By: Benjamin Jacob
All securities offered and sold in the United States must either be registered with the Securities and Exchange Commission or qualify for an exemption under the Securities Act of 1933 (the “Securities Act”). While exemptions for “friends and family” rounds and “high net worth individuals” are more well-known, a lesser known exemption is the Regulation S exemption available for qualifying foreign offerings made by U.S. companies.
What is a Reg S Offering?
Securities offerings validly made pursuant to Regulation S are exempt from the registration requirements of Section 5 of the Securities Act. As mentioned, Section 5 essentially states that all securities must be registered unless an exemption is available – Reg S is one of the available exemptions that apply to securities sold outside the United States.
Regulation S provides a framework of rules reflective of the U.S. Securities and Exchange Commission (SEC)’s view of its primary roles being to (a) regulate securities offerings offered and sold within the United States and (b) protect investors located within the United States from fraud. Regulation S clarifies that certain offerings made primarily for offshore investment qualify for an exemption from the registration requirements of Section 5.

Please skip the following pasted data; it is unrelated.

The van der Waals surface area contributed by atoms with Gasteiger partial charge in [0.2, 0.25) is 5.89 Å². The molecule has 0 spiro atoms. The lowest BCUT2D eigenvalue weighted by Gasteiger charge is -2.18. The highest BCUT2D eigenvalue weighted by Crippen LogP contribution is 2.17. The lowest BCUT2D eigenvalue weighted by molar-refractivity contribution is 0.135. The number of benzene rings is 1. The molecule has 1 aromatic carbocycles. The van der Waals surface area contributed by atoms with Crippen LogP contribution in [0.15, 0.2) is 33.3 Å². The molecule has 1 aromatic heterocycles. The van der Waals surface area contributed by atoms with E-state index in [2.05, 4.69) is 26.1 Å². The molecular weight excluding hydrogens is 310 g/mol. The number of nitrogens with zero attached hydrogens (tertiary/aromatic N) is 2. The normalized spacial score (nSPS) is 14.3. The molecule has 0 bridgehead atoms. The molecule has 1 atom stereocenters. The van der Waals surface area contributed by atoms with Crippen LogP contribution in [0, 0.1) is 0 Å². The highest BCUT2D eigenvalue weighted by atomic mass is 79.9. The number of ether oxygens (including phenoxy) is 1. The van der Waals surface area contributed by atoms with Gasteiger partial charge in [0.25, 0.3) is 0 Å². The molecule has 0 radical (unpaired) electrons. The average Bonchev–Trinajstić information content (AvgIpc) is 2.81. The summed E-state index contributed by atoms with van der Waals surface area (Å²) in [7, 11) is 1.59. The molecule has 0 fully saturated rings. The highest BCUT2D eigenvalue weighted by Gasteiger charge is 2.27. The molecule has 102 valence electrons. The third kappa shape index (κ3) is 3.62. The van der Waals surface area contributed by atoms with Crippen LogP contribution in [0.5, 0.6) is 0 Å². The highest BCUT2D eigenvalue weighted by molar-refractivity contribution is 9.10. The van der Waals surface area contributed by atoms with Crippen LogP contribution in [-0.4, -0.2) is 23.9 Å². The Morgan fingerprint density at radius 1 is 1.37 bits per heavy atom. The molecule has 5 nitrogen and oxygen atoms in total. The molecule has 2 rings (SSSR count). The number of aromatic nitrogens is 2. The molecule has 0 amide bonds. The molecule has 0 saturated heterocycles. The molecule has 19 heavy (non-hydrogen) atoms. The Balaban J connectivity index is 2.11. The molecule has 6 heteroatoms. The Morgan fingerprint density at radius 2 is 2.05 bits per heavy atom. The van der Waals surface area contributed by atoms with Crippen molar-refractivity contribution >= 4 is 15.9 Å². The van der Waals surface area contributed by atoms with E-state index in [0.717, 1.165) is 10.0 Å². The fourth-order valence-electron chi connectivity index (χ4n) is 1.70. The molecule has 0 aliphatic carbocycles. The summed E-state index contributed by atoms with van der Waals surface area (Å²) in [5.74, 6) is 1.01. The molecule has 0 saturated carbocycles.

Reg S accounts for two primary scenarios – first, for a U.S. company raising capital selling securities solely to foreign investors and secondly, for a U.S. investor who uses a foreign market to purchase foreign securities – both of which may occur without SEC registration.
Regulation S breakdown
Regulation S consists of 5 rules.
- The General Statement (Rule 901)
- Definitions (Rule 902)
- Issuer Safe Harbor (Rule 903)
- Resale Safe Harbor (Rule 904)
- Resale Limitations (Rule 905)
Rule 901 provides a broad and detailed statement of the SEC’s jurisdictional scope with respect to Section 5 of the Securities Act.
Rule 903 and Rule 904 allow for the issuance and resale of unregistered securities if the following conditions are met:
- Condition 1 – Offer and sale must be made within an “offshore transaction”
- Condition 2 – No “directed selling efforts” may be made within the United States
Condition 1 is met when the offer is not made to a person in the United States and the buyer is either located outside of the United States (or offeror reasonably believes this to be the case) or the purchase is made through a foreign securities exchange.
Securities that are initially offered and sold outside of the United States (thus qualifying for the Regulation S exemption) but then are resold back into the United States must either be registered or qualify for a different non-Regulation S exemption.
In summary, Regulation S provides a viable exemption from costly securities’ registration requirements for U.S. companies seeking to raise capital by selling its securities to foreign investors.
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